Ray Jackendoff explored this problem with interpretation of quantifiers and negation in detail. Here is one of his representative examples:

(4) Many of the arrows didn't hit the target. ≠ in truth conditions to

(5) The target wasn't hit by many of the arrows.

(JACKENDOFF, 1969b, p. 167; JACKENDOFF, 1969a, pp. 223-224)

As Jackendoff observes, “Under the assumption that transformations do not change meaning, [this fact] will be very difficult to account for.” (Jackendoff, 1969b, p. 168; Jackendoff, 1969a, p. 225). Jackendoff therefore argues against the semantic interpretive architecture of Chomsky (1965):

If we give up the assumption that transformations do not change meaning and that all semantic information is represented in deep structure, it immediately becomes apparent how to go about explaining the interpretation of ... negation. We simply need a way to relate the understood order of quantifiers and negation to their position in the derived structure. We can do this informally by saying that the understood order is the same as the order in the surface structure. (JACKENDOFF, 1969b, p. 172; JACKENDOFF, 1969a, p. 228)

In passing I point out a very interesting remark of Jackendoff’s concerning the structural counterpart of scope: “If the preceding discussion is correct, we have found that the structural notion ‘in construction with neg’ ... has the semantic correlate ‘within the scope of neg’.” (Jackendoff, 1969b, p. 176; Jackendoff, 1969a, p. 230). This essentially follows Klima (1964), and anticipates Reinhart (1976). Klima’s ‘in construction with’ was identical to Reinhart’s first version of c-command. Jackendoff then has a straightforward conclusion, and a novel conjecture: “We conclude then that the scope of negation must be determined at surface structure (or perhaps at end-of-cycle structure ...)” (Jackendoff, 1972, p. 303). The conjecture in parentheses is an obvious early forerunner of minimalist multiple spell-out. Citing Jackendoff, says:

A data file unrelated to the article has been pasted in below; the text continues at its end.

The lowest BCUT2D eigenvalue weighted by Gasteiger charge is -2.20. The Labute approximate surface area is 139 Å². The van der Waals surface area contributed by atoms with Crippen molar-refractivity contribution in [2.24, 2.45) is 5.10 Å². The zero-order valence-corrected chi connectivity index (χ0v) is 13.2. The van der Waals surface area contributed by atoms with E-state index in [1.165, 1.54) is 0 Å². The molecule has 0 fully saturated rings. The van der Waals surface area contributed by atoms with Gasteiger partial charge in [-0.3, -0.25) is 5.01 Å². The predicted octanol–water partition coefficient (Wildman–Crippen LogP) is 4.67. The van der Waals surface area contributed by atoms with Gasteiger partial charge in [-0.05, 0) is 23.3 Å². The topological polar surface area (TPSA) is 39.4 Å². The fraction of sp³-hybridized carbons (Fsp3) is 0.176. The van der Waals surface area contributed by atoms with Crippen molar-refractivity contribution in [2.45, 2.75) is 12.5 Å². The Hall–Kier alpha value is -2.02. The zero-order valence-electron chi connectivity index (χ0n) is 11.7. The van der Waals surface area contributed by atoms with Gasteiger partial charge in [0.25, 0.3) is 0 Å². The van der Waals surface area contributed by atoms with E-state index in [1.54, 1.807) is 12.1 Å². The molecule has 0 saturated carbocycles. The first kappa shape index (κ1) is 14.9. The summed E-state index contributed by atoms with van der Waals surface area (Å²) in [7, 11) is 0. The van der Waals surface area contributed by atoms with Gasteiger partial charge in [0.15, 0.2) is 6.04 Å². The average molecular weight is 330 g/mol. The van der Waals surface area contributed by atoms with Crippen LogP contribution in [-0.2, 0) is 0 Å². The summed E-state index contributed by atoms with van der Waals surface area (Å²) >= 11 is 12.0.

Since it is the notion ‘surface subject’ that is involved in determining sameness or difference of meaning [in passive sentences], the principle is inconsistent with the standard theory.